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Chick-fil-A put all of its eggs in one basket and it is paying off. The Wall Street Journal recently reported that the chicken-forward fast food chain will likely become the third top-selling restaurant chain in the U.S. this year.
Between 2007 to 2018, Chick-fil-A more than tripled its annual sales, from $2.64 billion to $10.18 billion, equating to a 32.9% market share by relying on a slow and steady strategy to devour its competitors.
From the beginning, Chick-fil-A decided not to be all things to all people. It decided to be one thing: a fast, courteous, healthy-leaning chicken sandwich purveyor.
Some say Chick-fil-A’s success is a matter of simplicity or their customer service. Their advertising is usually spot on with those inescapable cows, or one of my favorite commercials of all time; their take on deep-rooted Heartland college football rivalries in their Rivalry Restaurant spot.
I say it has more to do with values. Chick-fil-A is more than its Original Chicken Sandwich; the brand is completely aligned with its customers and employee’s values and lifestyle.
The brand doesn’t hop on trends expecting them to be sure-fire, fast tracks to growth. Instead, it stands by the values it started with over five decades ago.
Truett Cathy founded Chick-fil-A as a small diner in Atlanta, Georgia. After working in the food service industry for a while and noticing the impact of 24/7 work schedules, he required his restaurants to be closed on Sundays.
Seems like a lot of people agreed with his direction, as the company now franchises 2,370 stores across the nation, up from 1,340 in 2007.
Scandal didn’t halt Chick-fil-A’s unprecedented growth either. Boycotts and debate erupted in 2012 after then-president Dan Cathy expressed his opposition to gay marriage (his apology here). But still, the restaurants kept slinging their breaded chicken and buttered buns to larger and larger crowds.
Why is this?
Chick-fil-A has always stayed true to its Heartland values such as faith (not religion), community, family and patriotism, and has been rewarded with loyal advocates. Since the beginning, Chick-fil-A understood it couldn’t just be different. It had to think and act different, too. So it solidified its reputation as not only an openly faith-rooted, privately-held company, but also as a healthier fast food option for families.
The brand has also been big supporters of the military as illustrated this past Memorial Day. At many Chick-fil-A restaurants around the country, one seat was empty over the weekend.
To honor soldiers who died while serving in the Armed Forces, the fast food chain set up “Missing Man Tables” at many locations for Memorial Day weekend. Missing Man Tables are memorials set up in military dining facilities to honor dead, missing or imprisoned service members and are full of symbolic items.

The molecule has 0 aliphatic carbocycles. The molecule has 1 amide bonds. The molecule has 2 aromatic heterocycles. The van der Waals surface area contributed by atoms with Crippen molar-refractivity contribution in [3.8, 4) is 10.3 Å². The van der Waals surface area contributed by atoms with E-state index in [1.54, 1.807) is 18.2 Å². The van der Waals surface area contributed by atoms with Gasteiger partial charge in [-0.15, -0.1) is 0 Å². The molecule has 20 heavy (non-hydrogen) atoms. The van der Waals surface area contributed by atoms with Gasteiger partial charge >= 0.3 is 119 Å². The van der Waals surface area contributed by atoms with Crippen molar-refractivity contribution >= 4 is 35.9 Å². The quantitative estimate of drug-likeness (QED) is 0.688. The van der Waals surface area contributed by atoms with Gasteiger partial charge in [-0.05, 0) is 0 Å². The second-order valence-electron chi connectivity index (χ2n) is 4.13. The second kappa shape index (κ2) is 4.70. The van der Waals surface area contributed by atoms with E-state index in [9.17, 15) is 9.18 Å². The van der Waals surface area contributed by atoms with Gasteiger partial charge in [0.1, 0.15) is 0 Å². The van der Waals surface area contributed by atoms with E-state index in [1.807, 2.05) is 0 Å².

“This table is reserved to honor our missing comrades in arms,” a framed statement that accompanied Chick-fil-A’s tables read.
When its competitors expanded their product lines and sacrificed quality for speed, Chick-fil-A shifted its attention to health and convenience.
After introducing mobile payments and mobile ordering in 2014, it added Mom Valet to simplify meal time for parents. To further its nutritional legacy, it swapped its staple side, coleslaw, with a nutrient-packed super foods salad.
Outside of its mission and products, Chick-fil-A offers a brand experience that’s second to none. The Southern-born institution knows that its initial and most loyal audience, Heartlanders, share a common bond in fanatical fan support for their favorite college sports teams. It demonstrated that knowledge by strategically locating the Chick-fil-A Football Hall of Fame in Atlanta. On top of a permanent physical imprint, the brand also advertises at a variety of sports events with “fowl poles” and “fowl shot” promotions at baseball and basketball games.
Inside of its stores, the brand manages customer expectations and exceeds them almost every time: Chick-fil-A holds onto its lead atop all fast food restaurants, with a score of 87. This is well above the industry average and head and shoulders above the next major competitor.
Owners hire managers to train store staff around personal goals for their positions. The increased buy-in results in happier employees who provide a pleasant dining experience that keeps consumers coming back.
Efforts like Chick-fil-A’s the Chicken Wire, which features local stories and insight into store ownership and management, help to build emotional attachments between the brand, its franchise owners, and their diners. Chick-fil-A even has a brand museum in Atlanta that explains its heritage and “the core values of the company” as the website reads.
A high level of customer service, streamlined menu, quality product, and clever advertising certainly make Chick-fil-A a successful business. But, a strong commitment to core values are what make it a brand inspiring the type of loyalty that generates sales rivaling McDonald’s. By all accounts, Chick-fil-A hasn’t reached its peak position in the race for fast food dominance.
May 30, 2019 at 09:55AM
Forbes – Entrepreneurs